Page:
New laws grant more power to fire officials
SUMMIT COUNTY – Summer is over, but fire danger remains high.
This summer, Gov. Bill Owens signed several new laws to give local law enforcement and fire officials more authority to prevent fires while increasing the severity of fire-related crimes by raising fines and prison terms.
House Bill 02S-1006, approved in special session this summer, gives local authorities more power to regulate fires on private property. Officials can prohibit or restrict fires, designate areas where fires are not permitted and regulate fires in other ways to lessen the likelihood of fire.
The law also increases penalties for violating bans and restrictions, said Garth Lucero, spokesman for State Attorney General Ken Salazar. Violations are now Class 2 misdemeanors punishable by a mandatory fine of $250 to $1,000 and up to a year in prison.
People who purposely set wildfires during a fire ban can be charged with a Class 6 felony punishable by a penalty of $1,000 to $100,000 and up to 18 months in prison.
The only exceptions to this law are open burning in conjunction with farming, governmental operations, prescribed burns under the direction of the state forester and on tribal lands.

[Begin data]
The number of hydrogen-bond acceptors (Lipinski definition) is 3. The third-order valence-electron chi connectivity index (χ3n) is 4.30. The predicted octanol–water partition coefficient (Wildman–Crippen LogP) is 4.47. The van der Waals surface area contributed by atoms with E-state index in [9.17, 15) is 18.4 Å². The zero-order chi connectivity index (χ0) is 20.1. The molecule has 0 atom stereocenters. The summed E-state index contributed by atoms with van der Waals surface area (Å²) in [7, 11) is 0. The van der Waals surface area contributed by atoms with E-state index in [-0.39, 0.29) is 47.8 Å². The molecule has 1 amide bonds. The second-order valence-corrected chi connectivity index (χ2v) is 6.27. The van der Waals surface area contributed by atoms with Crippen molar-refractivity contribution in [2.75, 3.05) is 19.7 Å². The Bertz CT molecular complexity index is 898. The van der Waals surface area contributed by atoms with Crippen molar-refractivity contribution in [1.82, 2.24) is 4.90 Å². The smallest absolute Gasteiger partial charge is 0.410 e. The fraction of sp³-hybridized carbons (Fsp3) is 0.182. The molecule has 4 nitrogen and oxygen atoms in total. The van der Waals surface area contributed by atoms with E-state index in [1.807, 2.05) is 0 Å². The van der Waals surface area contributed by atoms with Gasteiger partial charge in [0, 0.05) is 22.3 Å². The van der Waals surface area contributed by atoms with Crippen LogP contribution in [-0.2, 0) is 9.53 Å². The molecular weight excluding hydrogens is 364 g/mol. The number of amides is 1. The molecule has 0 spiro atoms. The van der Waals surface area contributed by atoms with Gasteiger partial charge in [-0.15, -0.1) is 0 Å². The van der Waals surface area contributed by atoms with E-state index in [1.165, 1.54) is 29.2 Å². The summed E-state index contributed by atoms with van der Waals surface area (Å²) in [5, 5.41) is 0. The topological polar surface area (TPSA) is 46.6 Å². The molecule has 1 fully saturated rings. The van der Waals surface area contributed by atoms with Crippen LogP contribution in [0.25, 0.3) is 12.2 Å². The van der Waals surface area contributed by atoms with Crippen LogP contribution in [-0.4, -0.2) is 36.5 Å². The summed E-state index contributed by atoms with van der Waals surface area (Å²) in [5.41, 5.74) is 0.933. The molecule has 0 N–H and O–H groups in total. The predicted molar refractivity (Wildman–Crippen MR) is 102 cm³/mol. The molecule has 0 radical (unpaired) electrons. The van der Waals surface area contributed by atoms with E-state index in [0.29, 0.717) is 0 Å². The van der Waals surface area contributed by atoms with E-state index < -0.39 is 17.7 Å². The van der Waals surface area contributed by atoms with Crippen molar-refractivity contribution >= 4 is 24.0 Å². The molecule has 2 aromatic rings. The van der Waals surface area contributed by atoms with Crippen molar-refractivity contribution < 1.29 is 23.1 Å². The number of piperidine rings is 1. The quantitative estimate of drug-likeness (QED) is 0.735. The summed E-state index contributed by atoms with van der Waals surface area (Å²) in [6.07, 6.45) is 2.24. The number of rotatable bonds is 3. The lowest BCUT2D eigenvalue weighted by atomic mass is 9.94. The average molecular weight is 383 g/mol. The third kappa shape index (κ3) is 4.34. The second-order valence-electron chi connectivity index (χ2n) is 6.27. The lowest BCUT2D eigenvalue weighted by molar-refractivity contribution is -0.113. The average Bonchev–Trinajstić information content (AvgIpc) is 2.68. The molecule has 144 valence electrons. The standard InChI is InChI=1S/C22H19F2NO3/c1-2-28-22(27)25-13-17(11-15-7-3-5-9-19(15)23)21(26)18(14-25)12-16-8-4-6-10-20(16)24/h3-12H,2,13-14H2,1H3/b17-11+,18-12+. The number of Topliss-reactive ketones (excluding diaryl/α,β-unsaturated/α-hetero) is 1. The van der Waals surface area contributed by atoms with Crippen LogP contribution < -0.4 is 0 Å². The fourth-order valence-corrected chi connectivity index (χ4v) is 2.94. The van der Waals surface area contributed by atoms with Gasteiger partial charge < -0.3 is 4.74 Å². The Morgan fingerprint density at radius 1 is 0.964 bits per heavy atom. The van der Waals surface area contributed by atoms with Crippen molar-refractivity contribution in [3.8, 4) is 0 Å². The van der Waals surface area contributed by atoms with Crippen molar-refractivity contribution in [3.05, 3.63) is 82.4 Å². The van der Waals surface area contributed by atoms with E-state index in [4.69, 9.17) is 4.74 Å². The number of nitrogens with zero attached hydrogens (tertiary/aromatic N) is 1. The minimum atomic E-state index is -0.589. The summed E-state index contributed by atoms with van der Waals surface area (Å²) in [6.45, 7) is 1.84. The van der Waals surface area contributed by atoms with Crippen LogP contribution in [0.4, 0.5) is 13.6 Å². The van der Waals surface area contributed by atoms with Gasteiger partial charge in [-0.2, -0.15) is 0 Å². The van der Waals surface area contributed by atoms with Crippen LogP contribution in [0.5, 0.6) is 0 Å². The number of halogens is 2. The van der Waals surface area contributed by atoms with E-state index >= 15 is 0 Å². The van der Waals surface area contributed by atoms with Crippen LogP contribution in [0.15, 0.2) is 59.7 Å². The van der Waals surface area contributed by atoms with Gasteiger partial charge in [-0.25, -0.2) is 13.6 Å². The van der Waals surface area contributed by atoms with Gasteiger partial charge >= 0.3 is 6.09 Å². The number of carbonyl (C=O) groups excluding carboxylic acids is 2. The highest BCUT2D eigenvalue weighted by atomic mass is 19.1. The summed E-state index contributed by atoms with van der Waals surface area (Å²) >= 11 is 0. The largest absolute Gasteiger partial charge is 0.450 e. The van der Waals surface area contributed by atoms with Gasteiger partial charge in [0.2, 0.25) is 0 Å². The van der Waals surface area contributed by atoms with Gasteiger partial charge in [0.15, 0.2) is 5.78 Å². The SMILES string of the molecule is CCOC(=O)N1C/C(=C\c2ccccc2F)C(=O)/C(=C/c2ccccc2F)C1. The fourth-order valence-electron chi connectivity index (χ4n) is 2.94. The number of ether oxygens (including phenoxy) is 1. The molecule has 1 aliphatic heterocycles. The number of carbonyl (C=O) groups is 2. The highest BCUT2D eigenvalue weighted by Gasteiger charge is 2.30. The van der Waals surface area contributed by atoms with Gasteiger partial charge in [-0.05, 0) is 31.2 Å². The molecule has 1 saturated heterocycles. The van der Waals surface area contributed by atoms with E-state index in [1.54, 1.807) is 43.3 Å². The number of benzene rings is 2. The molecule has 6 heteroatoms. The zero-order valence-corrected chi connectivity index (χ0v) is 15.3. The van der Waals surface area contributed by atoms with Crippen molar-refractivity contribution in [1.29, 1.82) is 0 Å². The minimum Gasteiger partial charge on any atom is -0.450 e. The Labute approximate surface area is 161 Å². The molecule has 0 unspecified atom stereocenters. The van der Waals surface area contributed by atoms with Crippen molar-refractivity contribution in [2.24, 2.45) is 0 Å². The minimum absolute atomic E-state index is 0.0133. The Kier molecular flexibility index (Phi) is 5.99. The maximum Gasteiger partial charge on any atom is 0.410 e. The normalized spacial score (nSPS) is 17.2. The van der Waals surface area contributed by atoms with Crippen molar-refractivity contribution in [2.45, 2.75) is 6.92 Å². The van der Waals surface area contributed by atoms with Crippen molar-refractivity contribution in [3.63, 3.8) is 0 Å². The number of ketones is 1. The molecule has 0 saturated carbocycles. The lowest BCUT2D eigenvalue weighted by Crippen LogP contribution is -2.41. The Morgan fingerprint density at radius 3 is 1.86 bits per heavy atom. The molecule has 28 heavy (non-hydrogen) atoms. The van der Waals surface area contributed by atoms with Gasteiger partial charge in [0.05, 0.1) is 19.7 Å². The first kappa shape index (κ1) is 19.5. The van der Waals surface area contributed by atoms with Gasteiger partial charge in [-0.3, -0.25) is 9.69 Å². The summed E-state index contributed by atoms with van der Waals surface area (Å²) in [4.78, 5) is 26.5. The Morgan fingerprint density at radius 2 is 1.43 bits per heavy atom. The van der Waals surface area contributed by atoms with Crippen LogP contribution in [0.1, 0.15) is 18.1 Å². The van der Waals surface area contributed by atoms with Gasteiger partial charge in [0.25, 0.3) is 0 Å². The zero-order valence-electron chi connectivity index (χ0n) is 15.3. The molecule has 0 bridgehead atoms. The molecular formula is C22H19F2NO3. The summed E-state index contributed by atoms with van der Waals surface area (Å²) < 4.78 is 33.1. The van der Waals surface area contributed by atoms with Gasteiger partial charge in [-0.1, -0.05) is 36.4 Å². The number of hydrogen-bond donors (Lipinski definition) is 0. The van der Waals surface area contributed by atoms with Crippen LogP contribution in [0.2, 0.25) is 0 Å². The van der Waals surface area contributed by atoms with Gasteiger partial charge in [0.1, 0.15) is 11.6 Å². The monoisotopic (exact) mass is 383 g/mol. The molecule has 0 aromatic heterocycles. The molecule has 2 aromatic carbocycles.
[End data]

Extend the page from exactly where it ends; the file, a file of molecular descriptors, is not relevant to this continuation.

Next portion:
The new law also creates a new Class 3 felony for people who intentionally start wildfires or put another person’s life or home in jeopardy by starting a fire.
This crime is punishable by a fine of $3,000 to $750,000 and a jail sentence of up to 12 years.
Municipalities also have the power to regulate the use of fireworks.
The law increases penalties against those who illegally start fires on state parks and recreation land. Prior to the law being enacted, fines were set at $100.
Now they will range from $250 to $1,000 and will be mandatory. It will also become a felony to violate a fire ban and start a fire on state parks and recreation lands. This felony is punishable by a fine of $1,000 to $100,000 and an 18-month prison term.
The state forester also gets some additional authority under the new law.
Currently, the forester authorizes controlled burns during drought periods, but must abide by state or local fire bans. Foresters will be exempt from criminal prosecution related to those fires, as well.
House Bill 02S-1001 awards triple damages to people injured by a fire knowingly set during times of drought or extreme fire danger. Such damages, awarded in civil cases, are not applicable to agricultural operations or people conducting legal controlled fires.
County bans on fireworks can now include a provision banning the sale of fireworks in areas of high fire danger or drought.
Senate Bill 02S-012 makes it a crime to throw burning materials from a car on a highway.
House Bill 02S-1025 creates a new wildfire emergency response fund within the state treasury. When the fund is appropriated money, the state forester can use those funds to pay for the first aerial tanker flight to a wildfire at the request of any county sheriff, fire department or fire protection district.
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